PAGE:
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From the Other Side: Purdue vs. Wisconsin preview with Hammer and Rails

Travis Miller of SB Nation's Purdue site, Hammer and Rails, stops by to chat Darrell Hazell, expectations for this weekend's game and whether the Badgers should fear a trap game following the Arizona State debacle.

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1. B5Q: Wisconsin's last game was miserable, largely due to that irksome feeling that comes with the perception of getting "jobbed" by the refs but also due to the acknowledgement of a missed opportunity to keep an undefeated season rolling. So the first question we're wondering is simple: Should we fear this Purdue team?

Travis: If you were asking me last week at this time, I would say no. In the first two games of the season, our offense looked like it was far less challenging than the two patsies you guys shut out. Then the Notre Dame game happened. Suddenly, our offense was competent and Rob Henry was making smart decisions. He still missed some throws, but other than his pick-six (which was huge) he was checking down and letting the offense work for him.

Purdue is still a big underdog in Madison because our running game has been nowhere close to what it should be, but after at least challenging the Irish and outplaying them for three quarters despite being a 20-point underdog, I am encouraged. Given Danny Hope's tendency to be surprised that Wisconsin is a running team and looking ill-prepared as a result, I think I'd be happy if it was still a game at halftime.

2. B5Q: What are the early impressions of first-year head coach Darrell Hazell? It's sort of interesting having two new Big Ten coaches face off in the conference opener.

Travis: He got a lot of people on board over the summer, then the first two games happened. Now, after the Notre Dame game, the fans have swung back in his favor. A lot of this comes from showing tangible progress and looking like a completely different team against Notre Dame.

Hazell is big on accountability, something that never really happened under Hope. With Hope, if a guy like Caleb TerBush struggled in a game and was replaced by Robert Marve, who would come in and do better, it was always, "Well, Caleb is the guy in practice so we're sticking with him." Hazell has clearly learned from Jim Tressel during his time at Ohio State and he is trying to instill that accountability and discipline at Purdue. It may take awhile, but so far, so good.

3. B5Q: Offensively, what should we expect from the Boilermakers?

Travis: The running game has been troublesome so far and we expected a lot more out of it. Notre Dame has a good front seven, so the struggles there are understandable, but against Indiana State we were stuffed seven times in situations where we either went for it on 4th-and-1 or had 1st-and-goal at the 1. The offensive line is not getting a huge push to help the running game much.

Akeem Hunt and Dalyn Dawkins have looked good at catching passes out of the backfield, however. B.J. Knauf has been a versatile weapon as either a speedy receiver or getting the ball on the sweep. These three guys have had the most success in moving the football, but Purdue is not getting them the ball in space with consistency.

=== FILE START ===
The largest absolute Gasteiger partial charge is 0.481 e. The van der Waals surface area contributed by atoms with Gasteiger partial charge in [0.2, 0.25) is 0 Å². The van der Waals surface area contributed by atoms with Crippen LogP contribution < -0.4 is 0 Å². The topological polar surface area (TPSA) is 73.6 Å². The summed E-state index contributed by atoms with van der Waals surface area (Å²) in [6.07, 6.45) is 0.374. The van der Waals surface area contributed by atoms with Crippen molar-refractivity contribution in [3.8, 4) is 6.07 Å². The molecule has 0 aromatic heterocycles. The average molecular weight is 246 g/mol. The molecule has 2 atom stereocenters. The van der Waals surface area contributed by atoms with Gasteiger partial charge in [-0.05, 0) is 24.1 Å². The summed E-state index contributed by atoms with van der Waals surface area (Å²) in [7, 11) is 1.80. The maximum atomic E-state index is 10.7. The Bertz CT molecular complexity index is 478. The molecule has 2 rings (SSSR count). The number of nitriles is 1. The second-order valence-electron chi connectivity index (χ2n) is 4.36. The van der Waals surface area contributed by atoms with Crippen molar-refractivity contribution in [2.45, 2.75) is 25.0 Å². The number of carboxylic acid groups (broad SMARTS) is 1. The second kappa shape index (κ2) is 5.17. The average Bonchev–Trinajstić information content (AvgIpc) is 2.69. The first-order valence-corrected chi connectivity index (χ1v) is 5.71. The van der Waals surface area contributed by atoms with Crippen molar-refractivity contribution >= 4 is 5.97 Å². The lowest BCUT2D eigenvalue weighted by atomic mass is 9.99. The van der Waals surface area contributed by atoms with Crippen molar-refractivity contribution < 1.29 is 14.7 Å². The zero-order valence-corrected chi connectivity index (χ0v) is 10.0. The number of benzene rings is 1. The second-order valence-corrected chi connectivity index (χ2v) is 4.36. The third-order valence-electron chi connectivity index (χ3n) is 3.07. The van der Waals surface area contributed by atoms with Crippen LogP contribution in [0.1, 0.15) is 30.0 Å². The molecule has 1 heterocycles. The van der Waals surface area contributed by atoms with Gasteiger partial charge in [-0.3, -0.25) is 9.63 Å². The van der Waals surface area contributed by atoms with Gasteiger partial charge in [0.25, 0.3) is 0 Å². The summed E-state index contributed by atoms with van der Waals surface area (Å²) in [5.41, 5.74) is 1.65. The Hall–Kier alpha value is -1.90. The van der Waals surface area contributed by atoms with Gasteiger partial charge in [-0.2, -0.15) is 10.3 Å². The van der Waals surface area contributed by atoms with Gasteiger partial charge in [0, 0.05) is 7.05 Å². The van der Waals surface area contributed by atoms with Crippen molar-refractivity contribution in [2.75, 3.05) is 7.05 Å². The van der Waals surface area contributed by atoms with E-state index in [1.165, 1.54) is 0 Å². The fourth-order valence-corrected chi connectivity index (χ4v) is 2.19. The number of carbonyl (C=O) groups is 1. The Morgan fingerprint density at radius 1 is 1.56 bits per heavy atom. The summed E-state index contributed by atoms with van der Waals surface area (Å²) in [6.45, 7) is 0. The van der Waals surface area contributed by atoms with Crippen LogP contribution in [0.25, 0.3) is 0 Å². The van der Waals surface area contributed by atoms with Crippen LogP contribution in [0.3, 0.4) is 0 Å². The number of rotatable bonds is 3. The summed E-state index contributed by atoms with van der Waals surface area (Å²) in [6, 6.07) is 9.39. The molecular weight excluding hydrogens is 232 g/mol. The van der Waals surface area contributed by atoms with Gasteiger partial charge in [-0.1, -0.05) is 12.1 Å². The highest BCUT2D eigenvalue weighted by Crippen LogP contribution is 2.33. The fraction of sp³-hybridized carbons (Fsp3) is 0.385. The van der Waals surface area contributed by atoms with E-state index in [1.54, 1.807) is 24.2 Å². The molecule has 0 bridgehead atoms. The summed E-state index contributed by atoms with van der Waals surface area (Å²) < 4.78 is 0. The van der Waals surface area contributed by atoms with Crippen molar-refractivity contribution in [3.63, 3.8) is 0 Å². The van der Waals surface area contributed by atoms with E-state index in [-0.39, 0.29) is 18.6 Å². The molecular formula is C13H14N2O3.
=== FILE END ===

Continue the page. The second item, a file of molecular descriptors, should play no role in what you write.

I also like how Justin Sinz, a native of Edgar, Wisconsin, replaced the injured Gabe Holmes last week. Sinz is a big, bruising tight end that did well on underneath routes last week to move the chains.

As for Henry at quarterback, he was much better against Notre Dame, but still has room to improve. He is making smarter decision, but has not been terribly accurate. Against both Cincinnati and Notre Dame he had an ugly interception that was returned for a touchdown that effectively ended the game.

4. B5Q: And defensively, how's Purdue looked?

Travis: For which half? In the first half of games so far, Purdue has only given up 17 total points, and one of those two touchdowns was a drive against the two-minute drill. Indiana State and Notre Dame did virtually nothing in the first half of either game and Purdue looked strong against the run. That is obviously huge against a running team like Wisconsin.

Unfortunately, some of the struggles on offense have led to fatigue on defense. Cincinnati dropped 21 points on Purdue in the second half, Indiana State 14 and Notre Dame 21. The Boilers struggled to get key third-down stops in all there of those games that they needed to get off the field.

One player I have been very pleased with is Joe Gilliam, who has looked like a real, live, serviceable Big Ten linebacker after a decade of undersized guys, walk-ons or guys playing out of position. Ricardo Allen also has four career interceptions returned for touchdowns and nearly got one against both Indiana State and Notre Dame.

5. B5Q: Should we expect a sizable contingent of Purdue fans in Madison this weekend?

Travis: It is hard to say. I made my only visit to Madison in 2009 when we got stomped 37-0, and there wasn't much of a crowd. I expect there will be a couple hundred fans, but I wouldn't expect us to take over the stadium or anything. It is not like we're playing in Champaign or Bloomington.

6. B5Q: Purdue hasn't beaten Wisconsin since 2003. Do you think that changes this weekend? Give us a prediction.

Travis: I would be surprised if it did. Wisconsin is still a big, strong running team and it has run over us for a very long time. Unless Purdue's offense continues to improve and we miraculously stop the run, I expect a comfortable Wisconsin win.

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